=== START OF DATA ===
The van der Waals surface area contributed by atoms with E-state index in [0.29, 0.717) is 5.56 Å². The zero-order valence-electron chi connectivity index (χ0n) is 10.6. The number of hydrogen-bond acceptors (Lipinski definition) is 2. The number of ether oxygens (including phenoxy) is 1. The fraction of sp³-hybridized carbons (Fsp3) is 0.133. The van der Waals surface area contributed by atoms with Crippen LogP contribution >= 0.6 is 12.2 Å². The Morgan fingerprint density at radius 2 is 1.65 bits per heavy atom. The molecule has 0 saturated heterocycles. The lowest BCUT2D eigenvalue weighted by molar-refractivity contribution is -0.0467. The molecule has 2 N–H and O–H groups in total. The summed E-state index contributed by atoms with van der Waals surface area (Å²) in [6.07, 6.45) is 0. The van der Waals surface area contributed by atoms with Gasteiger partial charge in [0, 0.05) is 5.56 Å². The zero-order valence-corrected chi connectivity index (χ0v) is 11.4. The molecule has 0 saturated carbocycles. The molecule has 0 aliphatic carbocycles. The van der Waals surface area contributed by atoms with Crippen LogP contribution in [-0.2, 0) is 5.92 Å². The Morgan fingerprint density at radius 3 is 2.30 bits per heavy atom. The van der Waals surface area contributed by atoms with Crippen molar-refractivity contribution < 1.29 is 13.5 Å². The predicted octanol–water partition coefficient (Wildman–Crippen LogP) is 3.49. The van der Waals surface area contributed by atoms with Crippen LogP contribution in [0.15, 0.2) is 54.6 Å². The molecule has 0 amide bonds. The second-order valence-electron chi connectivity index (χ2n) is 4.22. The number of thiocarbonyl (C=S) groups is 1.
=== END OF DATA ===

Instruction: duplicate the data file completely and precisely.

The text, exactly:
The van der Waals surface area contributed by atoms with E-state index in [0.29, 0.717) is 5.56 Å². The zero-order valence-electron chi connectivity index (χ0n) is 10.6. The number of hydrogen-bond acceptors (Lipinski definition) is 2. The number of ether oxygens (including phenoxy) is 1. The fraction of sp³-hybridized carbons (Fsp3) is 0.133. The van der Waals surface area contributed by atoms with Crippen LogP contribution >= 0.6 is 12.2 Å². The Morgan fingerprint density at radius 2 is 1.65 bits per heavy atom. The molecule has 0 saturated heterocycles. The lowest BCUT2D eigenvalue weighted by molar-refractivity contribution is -0.0467. The molecule has 2 N–H and O–H groups in total. The summed E-state index contributed by atoms with van der Waals surface area (Å²) in [6.07, 6.45) is 0. The van der Waals surface area contributed by atoms with Gasteiger partial charge in [0, 0.05) is 5.56 Å². The zero-order valence-corrected chi connectivity index (χ0v) is 11.4. The molecule has 0 saturated carbocycles. The molecule has 0 aliphatic carbocycles. The van der Waals surface area contributed by atoms with Crippen LogP contribution in [-0.2, 0) is 5.92 Å². The Morgan fingerprint density at radius 3 is 2.30 bits per heavy atom. The van der Waals surface area contributed by atoms with Crippen molar-refractivity contribution < 1.29 is 13.5 Å². The predicted octanol–water partition coefficient (Wildman–Crippen LogP) is 3.49. The van der Waals surface area contributed by atoms with Crippen LogP contribution in [0.15, 0.2) is 54.6 Å². The molecule has 0 amide bonds. The second-order valence-electron chi connectivity index (χ2n) is 4.22. The number of thiocarbonyl (C=S) groups is 1.